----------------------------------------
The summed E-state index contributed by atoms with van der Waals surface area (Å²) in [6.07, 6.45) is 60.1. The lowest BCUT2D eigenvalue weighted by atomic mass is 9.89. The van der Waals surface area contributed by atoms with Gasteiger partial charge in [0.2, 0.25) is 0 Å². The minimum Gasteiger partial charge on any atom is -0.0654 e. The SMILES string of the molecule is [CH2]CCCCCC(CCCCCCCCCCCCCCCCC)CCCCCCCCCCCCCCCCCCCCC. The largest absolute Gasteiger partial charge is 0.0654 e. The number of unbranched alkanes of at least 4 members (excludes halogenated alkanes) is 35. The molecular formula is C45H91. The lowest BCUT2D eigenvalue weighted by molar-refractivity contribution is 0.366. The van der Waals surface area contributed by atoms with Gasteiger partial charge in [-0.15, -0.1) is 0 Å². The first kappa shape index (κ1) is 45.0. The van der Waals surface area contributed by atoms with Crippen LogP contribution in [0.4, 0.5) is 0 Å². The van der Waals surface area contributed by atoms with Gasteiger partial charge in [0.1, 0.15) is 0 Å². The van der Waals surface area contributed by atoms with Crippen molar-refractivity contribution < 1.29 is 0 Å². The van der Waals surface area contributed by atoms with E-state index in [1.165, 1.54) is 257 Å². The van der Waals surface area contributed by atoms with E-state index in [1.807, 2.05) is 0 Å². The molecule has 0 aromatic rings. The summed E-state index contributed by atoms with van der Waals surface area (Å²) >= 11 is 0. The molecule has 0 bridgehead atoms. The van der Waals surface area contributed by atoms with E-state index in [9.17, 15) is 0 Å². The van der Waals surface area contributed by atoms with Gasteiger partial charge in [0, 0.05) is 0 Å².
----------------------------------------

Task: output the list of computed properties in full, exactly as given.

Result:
The summed E-state index contributed by atoms with van der Waals surface area (Å²) in [6.07, 6.45) is 60.1. The lowest BCUT2D eigenvalue weighted by atomic mass is 9.89. The van der Waals surface area contributed by atoms with Gasteiger partial charge in [0.2, 0.25) is 0 Å². The minimum Gasteiger partial charge on any atom is -0.0654 e. The SMILES string of the molecule is [CH2]CCCCCC(CCCCCCCCCCCCCCCCC)CCCCCCCCCCCCCCCCCCCCC. The largest absolute Gasteiger partial charge is 0.0654 e. The number of unbranched alkanes of at least 4 members (excludes halogenated alkanes) is 35. The molecular formula is C45H91. The lowest BCUT2D eigenvalue weighted by molar-refractivity contribution is 0.366. The van der Waals surface area contributed by atoms with Gasteiger partial charge in [-0.15, -0.1) is 0 Å². The first kappa shape index (κ1) is 45.0. The van der Waals surface area contributed by atoms with Crippen LogP contribution in [0.4, 0.5) is 0 Å². The van der Waals surface area contributed by atoms with Gasteiger partial charge in [0.1, 0.15) is 0 Å². The van der Waals surface area contributed by atoms with Crippen molar-refractivity contribution < 1.29 is 0 Å². The van der Waals surface area contributed by atoms with E-state index in [1.165, 1.54) is 257 Å². The van der Waals surface area contributed by atoms with E-state index in [1.807, 2.05) is 0 Å². The molecule has 0 aromatic rings. The summed E-state index contributed by atoms with van der Waals surface area (Å²) >= 11 is 0. The molecule has 0 bridgehead atoms. The van der Waals surface area contributed by atoms with E-state index in [9.17, 15) is 0 Å². The van der Waals surface area contributed by atoms with Gasteiger partial charge in [0, 0.05) is 0 Å².